The podcast can be found at https://open.spotify.com/show/30Muilr1O66yA4UDcj76SW?si=891136d533c446a5 or on YouTube at youtube.com/@autocratpodcast. If the show sounds fun, feel free to come and join us!

66- The KT Extinction

It's episode 66, so I thought I'd cover a big event from 66 million years ago- the death of the dinosaurs! But it's not all doom and gloom- we will also take a look at how to prevent asteroid impacts in future.

Sources for this episode: 1) Bottke, W. F., Vokrouhlický, D. and Nesvorný, D. (2007), An asteroid breakup 160 Mya as the probable sources of the K/T impactor. Nature 449: 48-53. 2) Brusatte, S. (2018), The Rise and Fall of the Dinosaurs: The Untold Story of a Lost World. London: Picador. 3) Chapman, C. R. (2004), The hazard of near-Earth asteroid impacts on earth. Earth and Planetary Science Letters 222: 1-15. 4) Chapman, C. R. and Morrison, D. (1994), Impacts on the Earth by asteroids and comets: assessing the hazard. Nature 367: 33-40. 5) Cohen, K. M., Finney, S. C., Gibbard, P. L. and Fan, J.-X. (2013, updated), The ICS International Chronostratigraphy Chart. Episodes 36: 199-204. 6) Dodson, P. (1990), Counting dinosaurs: how many kinds were there? Proceedings of the National Academy of Sciences of the United States of America 87(19): 7608- 7612. 7) The Editors, Encyclopedia Britannica (2023), sublimation
(online) [Accessed 29/07/2023]. 8) Ostrom, J. H. and Padian, K., Encyclopedia Britannica (2023), dinosaur (online) [Accessed 14/07/2023]. 9) Pope, K. O., Baines, K. H., Ocampo, A. C. and Ivanov, B. A. (1994), Impact winter and the Cretaceous/Tertiary extinctions: Results of a Chicxulub asteroid impact model. Earth and Planetary Science Letters 128: 719- 725. 10) Schulte, P., Alegret, L., Arenillas, I., Arz, J. A., Barton, P. J., Brown, P. R., Barlower, T. J., Christeson, G. L., Claeys, P., Cockell, C. S., Collins, G. S., Deutsch, A., Goldin, T. J., Goto, K., Grajales Nishmura, J. M., Grieve, R. A. F., Gulick. S. P. S., Johnson, K. R., Kiessling, W., Koeberl, C., Kring, D. A., MacLeod, K. G., Matsui, T., Melosh, J., Montanari, A., Morgan, J. V., Neal, C. R., Nichols, D. J., Norrison, R. D., Pierazzo, E., Ravizza, G., Rebolledo-Vieyra, M., Reimold, W. U., Robin, E., Salge, T., Speijer, R. P., Sweet, A. R., Urrutia-Fucugauchi, J., Vajida, V., Whalen, M. T. and Willumsen, P. S. (2010), The Chicxulub Asteroid Impact and Mass Extinction at the Cretaceous-Palaeogene Boundary. Science 327(5970): 1214- 1218. 11) Starrfelt, J. and Liow, L. H. (2016), How many dinosaur species were there? Fossil bias and true richness estimated using a Poisson sampling model. Philosophical Transactions of the Royal Society B: Biological Sciences 371(1691): 20150219. 12) Yousuf, I., Encyclopedia Britannica (2023), Empire State Building (online) [Accessed 27/07/2023].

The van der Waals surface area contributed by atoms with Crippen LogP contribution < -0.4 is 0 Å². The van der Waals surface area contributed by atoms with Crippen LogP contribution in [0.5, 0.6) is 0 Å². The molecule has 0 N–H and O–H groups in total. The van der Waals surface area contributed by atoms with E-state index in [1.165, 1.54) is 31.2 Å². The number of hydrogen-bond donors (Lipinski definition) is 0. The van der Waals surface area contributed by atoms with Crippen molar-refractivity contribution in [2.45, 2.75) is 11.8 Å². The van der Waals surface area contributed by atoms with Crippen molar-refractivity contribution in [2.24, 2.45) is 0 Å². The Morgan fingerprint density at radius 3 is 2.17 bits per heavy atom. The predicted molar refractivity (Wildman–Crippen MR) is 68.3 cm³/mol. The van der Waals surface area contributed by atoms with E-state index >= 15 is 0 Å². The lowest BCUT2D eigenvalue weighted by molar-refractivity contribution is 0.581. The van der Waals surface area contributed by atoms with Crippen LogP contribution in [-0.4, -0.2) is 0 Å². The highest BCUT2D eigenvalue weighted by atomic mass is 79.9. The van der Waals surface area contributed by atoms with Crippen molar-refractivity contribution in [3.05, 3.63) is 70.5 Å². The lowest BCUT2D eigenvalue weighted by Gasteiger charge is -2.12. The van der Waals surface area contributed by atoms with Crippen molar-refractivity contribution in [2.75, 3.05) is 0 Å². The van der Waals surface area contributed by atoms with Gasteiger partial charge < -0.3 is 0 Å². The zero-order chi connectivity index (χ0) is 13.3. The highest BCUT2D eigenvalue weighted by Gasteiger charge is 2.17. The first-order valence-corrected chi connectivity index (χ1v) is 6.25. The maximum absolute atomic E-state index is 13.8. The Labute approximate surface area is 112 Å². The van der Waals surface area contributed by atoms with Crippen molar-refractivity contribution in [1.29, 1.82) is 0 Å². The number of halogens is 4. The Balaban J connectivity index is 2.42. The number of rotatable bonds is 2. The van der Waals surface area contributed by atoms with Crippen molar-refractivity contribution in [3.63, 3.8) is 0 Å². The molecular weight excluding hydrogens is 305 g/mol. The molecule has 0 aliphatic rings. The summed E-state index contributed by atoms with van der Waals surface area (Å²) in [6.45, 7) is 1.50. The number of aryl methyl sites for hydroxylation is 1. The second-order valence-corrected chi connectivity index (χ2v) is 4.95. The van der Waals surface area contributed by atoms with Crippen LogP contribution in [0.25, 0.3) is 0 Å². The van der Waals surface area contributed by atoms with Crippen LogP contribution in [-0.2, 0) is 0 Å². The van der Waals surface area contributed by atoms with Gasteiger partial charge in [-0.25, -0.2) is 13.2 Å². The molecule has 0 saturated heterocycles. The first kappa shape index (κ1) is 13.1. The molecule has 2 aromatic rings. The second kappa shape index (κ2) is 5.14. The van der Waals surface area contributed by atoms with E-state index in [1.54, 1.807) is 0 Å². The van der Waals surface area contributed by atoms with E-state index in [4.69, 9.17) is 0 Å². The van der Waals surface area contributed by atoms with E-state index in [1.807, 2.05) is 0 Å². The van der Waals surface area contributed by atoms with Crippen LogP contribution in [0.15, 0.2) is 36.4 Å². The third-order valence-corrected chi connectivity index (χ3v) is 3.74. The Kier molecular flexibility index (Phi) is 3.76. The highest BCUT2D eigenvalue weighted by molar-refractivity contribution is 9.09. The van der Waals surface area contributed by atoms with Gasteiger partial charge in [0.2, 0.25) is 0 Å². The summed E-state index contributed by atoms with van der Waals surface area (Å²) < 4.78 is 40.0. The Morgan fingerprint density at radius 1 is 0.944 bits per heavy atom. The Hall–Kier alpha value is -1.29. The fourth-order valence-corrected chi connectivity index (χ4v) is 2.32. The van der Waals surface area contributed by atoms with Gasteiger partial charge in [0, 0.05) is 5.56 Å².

65- The Fermi Paradox and the Great Filter

Enrico Fermi is the man behind today’s episode, as we’re going to talk all about the Fermi paradox. In essence, why do we not see anyone else out there in the universe besides ourselves? Well, a number of solutions have been proposed- and they have to do with the second concept in today’s episode: the Great Filter.